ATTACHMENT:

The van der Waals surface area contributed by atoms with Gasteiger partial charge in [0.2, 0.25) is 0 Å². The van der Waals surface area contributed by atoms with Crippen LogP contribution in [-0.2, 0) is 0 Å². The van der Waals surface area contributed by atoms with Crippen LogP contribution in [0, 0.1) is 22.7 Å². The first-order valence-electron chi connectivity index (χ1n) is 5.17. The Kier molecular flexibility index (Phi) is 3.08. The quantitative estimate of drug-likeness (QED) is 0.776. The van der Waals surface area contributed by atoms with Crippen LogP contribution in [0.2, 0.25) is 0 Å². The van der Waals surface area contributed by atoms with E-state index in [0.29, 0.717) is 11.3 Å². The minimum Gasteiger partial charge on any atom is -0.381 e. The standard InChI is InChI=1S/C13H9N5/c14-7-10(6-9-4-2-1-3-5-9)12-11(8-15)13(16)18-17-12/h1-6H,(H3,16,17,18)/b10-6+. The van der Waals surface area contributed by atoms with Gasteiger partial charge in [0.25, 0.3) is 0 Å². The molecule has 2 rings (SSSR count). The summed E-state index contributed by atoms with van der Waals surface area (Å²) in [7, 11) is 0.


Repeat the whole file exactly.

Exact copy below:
The van der Waals surface area contributed by atoms with Gasteiger partial charge in [0.2, 0.25) is 0 Å². The van der Waals surface area contributed by atoms with Crippen LogP contribution in [-0.2, 0) is 0 Å². The van der Waals surface area contributed by atoms with Crippen LogP contribution in [0, 0.1) is 22.7 Å². The first-order valence-electron chi connectivity index (χ1n) is 5.17. The Kier molecular flexibility index (Phi) is 3.08. The quantitative estimate of drug-likeness (QED) is 0.776. The van der Waals surface area contributed by atoms with Crippen LogP contribution in [0.2, 0.25) is 0 Å². The van der Waals surface area contributed by atoms with E-state index in [0.29, 0.717) is 11.3 Å². The minimum Gasteiger partial charge on any atom is -0.381 e. The standard InChI is InChI=1S/C13H9N5/c14-7-10(6-9-4-2-1-3-5-9)12-11(8-15)13(16)18-17-12/h1-6H,(H3,16,17,18)/b10-6+. The van der Waals surface area contributed by atoms with Gasteiger partial charge in [0.25, 0.3) is 0 Å². The molecule has 2 rings (SSSR count). The summed E-state index contributed by atoms with van der Waals surface area (Å²) in [7, 11) is 0.